Making it Work

Making it Work

Expert Tips for Navigating the Workplace during Cancer Treatment

by Rebecca V. Nellis

Many people choose to work through some or all of their cancer treatment. The reason for that choice is different for every individual. Some need a steady income or access to benefits; others are hoping to maintain a sense of normalcy or purpose during treatment and recovery. No matter what your motivation for choosing to work during your treatment, these tips can help make the process a little easier.

Creating an Action Plan

Having a plan can help you regain a sense of control over your work life; but it’s important to keep it flexible, as things may change over time. Start by making a list of everything you need to do – breaking it up into small parts can make things less stressful – and then prioritize. 

Talking to Your Manager and Coworkers

Deciding whether to share your diagnosis requires weighing several factors, including your workplace culture. Knowing the social environment at your job site can help you figure out how your news may be received, so trust your instincts. If you do decide to tell, you’ll likely share with those who will be instrumental in figuring out how to make staying on at your job workable for you during treatment (for example, your supervisor or HR).

Try not to take it personally if a coworker or your boss makes an awkward or insensitive comment. If you keep conversations focused on the work itself, people will likely follow your lead, which will help reset their view of you as “the person with cancer.” 

You can use “The Swivel” technique to take a cancer-related comment and spin it back to work. For example, if your boss says, “You’ve been looking so exhausted lately, I didn’t want to overwhelm you by adding more to your plate.” Then you could reply, “I appreciate your concern, but work is a key part of my overall well-being. In fact, last night I had some ideas about the project, which I’d love to share with you.” It’s important to acknowledge the comment, but then swivel the conversation back to a point you feel comfortable discussing.

Companies typically want to retain their good employees, so it never hurts to ask for what you need to keep working.

Managing Side Effects at Work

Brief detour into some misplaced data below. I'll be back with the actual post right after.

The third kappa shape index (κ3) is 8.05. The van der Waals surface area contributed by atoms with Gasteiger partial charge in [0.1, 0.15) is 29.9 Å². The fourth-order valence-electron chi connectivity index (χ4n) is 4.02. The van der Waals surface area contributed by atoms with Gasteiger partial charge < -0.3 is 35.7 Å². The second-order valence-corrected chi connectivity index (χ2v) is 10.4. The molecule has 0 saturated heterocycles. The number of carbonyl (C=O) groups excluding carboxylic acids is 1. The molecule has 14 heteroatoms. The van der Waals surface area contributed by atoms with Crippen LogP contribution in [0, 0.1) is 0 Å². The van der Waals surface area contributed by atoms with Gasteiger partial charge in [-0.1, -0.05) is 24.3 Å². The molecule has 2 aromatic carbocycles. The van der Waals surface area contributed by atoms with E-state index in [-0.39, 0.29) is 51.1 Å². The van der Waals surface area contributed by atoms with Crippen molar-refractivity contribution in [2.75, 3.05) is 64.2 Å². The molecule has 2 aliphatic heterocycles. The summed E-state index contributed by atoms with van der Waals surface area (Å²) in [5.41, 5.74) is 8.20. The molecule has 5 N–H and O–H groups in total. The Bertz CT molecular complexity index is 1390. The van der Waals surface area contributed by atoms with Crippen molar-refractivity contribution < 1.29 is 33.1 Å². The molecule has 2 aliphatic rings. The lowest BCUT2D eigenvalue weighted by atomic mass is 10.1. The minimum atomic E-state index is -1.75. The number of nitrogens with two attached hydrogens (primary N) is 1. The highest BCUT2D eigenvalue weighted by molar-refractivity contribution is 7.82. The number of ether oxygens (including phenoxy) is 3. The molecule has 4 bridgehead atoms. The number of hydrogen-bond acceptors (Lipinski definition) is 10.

Ask your healthcare team these questions so you can learn the specifics of all your treatments and medications:

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Knowing these details will enable you to make informed decisions about any work accommodations you might need. Also, keeping a diary to record and monitor how you feel throughout the workday, or week, can help you assess how treatment side effects might be affecting your performance – and, in turn, assist you in finding ways to address them.

Requesting modifications to your role or to your work environment may help you to stay on the job while you undergo treatment. One way to access these modifications is through the Americans with Disabilities Act. The ADA requires that certain employers (those with 15 or more employees, as well as all state and local governments) make “reasonable accommodations” to allow eligible employees to continue to perform the essential functions of their job. It’s also worth mentioning that, even if your employer isn’t legally required to provide you with an accommodation, it doesn’t mean they won’t. Companies typically want to retain their good employees, so it never hurts to ask for what you need to keep working. Finally, be sure to check out your state’s fair employment law, as it may provide additional protections beyond what the ADA offers.

Deciding whether to share your diagnosis requires weighing several factors, including your workplace culture.

Avoid Multitasking

Even though we live in a society that constantly demands we do more than one thing at a time, the key to staying focused and getting things done is to create a to-do list, prioritize it, and then accomplish each task one by one. 

Here are some things you can do to avoid the temptation to try to multitask:

  • Carry one notebook with you that holds important notes, lists, and priorities for work and for home. That way you never find yourself with the wrong notepad at the wrong time (a key strategy if you’re experiencing chemo brain). 
  • Turn off your phone, email, text, instant messaging, and social media notifications when you are trying to power through items on your list. 
  • Learn to delegate effectively. Assess your workload and decide what tasks require your personal attention and what can be distributed to others. You can’t do everything alone!

Minding What You Say Online

It’s important to consider the long-term effects of your online activities. You may believe it’s safe to post on your social networks about your cancer history, but with privacy settings changing every day, you might not be as protected as you think. Whatever you do and say in the digital world becomes part of your online footprint – so you need to be aware that employers may be able to access the things you post. 

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Deciding to Move On

If your job doesn’t seem like a good fit anymore or doesn’t fulfill you in the same way it once did, you’re not alone! Many cancer survivors say their cancer experience has served as a catalyst for personal and professional change in their lives. If you’re feeling this way, you may want to take some time to weigh your options and research different possibilities before taking the leap and leaving your current workplace.

Rebecca Nellis is executive director of Cancer and Careers, a national nonprofit organization addressing the intersection of work and cancer. 

For more information, tools, and programs to help you re-enter the workforce after a cancer diagnosis, visit

This article was published in Coping® with Cancer magazine, May/June 2018.